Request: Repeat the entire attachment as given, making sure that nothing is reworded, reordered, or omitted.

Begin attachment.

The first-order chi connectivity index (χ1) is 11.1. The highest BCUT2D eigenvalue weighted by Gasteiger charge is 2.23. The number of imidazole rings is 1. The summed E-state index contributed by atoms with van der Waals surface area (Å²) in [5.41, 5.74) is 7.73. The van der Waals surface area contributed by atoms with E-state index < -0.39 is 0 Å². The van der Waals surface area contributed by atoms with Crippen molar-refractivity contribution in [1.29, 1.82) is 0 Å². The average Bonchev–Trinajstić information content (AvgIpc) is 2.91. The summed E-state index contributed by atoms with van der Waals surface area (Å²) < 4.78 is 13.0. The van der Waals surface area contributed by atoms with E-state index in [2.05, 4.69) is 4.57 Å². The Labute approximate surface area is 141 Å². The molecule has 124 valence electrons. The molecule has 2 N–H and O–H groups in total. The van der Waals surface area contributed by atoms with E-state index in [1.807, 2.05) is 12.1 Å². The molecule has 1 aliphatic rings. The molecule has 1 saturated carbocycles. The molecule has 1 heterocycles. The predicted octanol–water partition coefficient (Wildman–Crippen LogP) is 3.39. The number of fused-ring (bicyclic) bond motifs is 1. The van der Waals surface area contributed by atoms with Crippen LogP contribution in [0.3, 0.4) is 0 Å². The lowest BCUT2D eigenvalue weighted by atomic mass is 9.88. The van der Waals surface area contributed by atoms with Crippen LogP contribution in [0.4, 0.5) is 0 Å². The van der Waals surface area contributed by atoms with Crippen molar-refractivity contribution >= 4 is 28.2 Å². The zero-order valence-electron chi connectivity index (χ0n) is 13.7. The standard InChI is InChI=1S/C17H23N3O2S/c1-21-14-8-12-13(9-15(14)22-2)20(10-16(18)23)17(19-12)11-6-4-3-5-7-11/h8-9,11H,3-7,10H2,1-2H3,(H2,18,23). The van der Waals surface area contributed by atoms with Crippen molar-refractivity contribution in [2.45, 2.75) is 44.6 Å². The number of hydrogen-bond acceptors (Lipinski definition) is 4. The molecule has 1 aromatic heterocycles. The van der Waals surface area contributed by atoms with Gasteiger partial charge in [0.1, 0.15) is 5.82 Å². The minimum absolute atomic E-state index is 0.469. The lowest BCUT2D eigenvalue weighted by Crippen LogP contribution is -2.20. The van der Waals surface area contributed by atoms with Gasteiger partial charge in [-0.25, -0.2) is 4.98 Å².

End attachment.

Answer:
The first-order chi connectivity index (χ1) is 11.1. The highest BCUT2D eigenvalue weighted by Gasteiger charge is 2.23. The number of imidazole rings is 1. The summed E-state index contributed by atoms with van der Waals surface area (Å²) in [5.41, 5.74) is 7.73. The van der Waals surface area contributed by atoms with E-state index < -0.39 is 0 Å². The van der Waals surface area contributed by atoms with Crippen molar-refractivity contribution in [1.29, 1.82) is 0 Å². The average Bonchev–Trinajstić information content (AvgIpc) is 2.91. The summed E-state index contributed by atoms with van der Waals surface area (Å²) < 4.78 is 13.0. The van der Waals surface area contributed by atoms with E-state index in [2.05, 4.69) is 4.57 Å². The Labute approximate surface area is 141 Å². The molecule has 124 valence electrons. The molecule has 2 N–H and O–H groups in total. The van der Waals surface area contributed by atoms with E-state index in [1.807, 2.05) is 12.1 Å². The molecule has 1 aliphatic rings. The molecule has 1 saturated carbocycles. The molecule has 1 heterocycles. The predicted octanol–water partition coefficient (Wildman–Crippen LogP) is 3.39. The number of fused-ring (bicyclic) bond motifs is 1. The van der Waals surface area contributed by atoms with Crippen LogP contribution in [0.3, 0.4) is 0 Å². The lowest BCUT2D eigenvalue weighted by atomic mass is 9.88. The van der Waals surface area contributed by atoms with Crippen LogP contribution in [0.4, 0.5) is 0 Å². The van der Waals surface area contributed by atoms with Crippen molar-refractivity contribution >= 4 is 28.2 Å². The zero-order valence-electron chi connectivity index (χ0n) is 13.7. The standard InChI is InChI=1S/C17H23N3O2S/c1-21-14-8-12-13(9-15(14)22-2)20(10-16(18)23)17(19-12)11-6-4-3-5-7-11/h8-9,11H,3-7,10H2,1-2H3,(H2,18,23). The van der Waals surface area contributed by atoms with Crippen molar-refractivity contribution in [2.45, 2.75) is 44.6 Å². The number of hydrogen-bond acceptors (Lipinski definition) is 4. The molecule has 1 aromatic heterocycles. The van der Waals surface area contributed by atoms with Gasteiger partial charge in [0.1, 0.15) is 5.82 Å². The minimum absolute atomic E-state index is 0.469. The lowest BCUT2D eigenvalue weighted by Crippen LogP contribution is -2.20. The van der Waals surface area contributed by atoms with Gasteiger partial charge in [-0.25, -0.2) is 4.98 Å².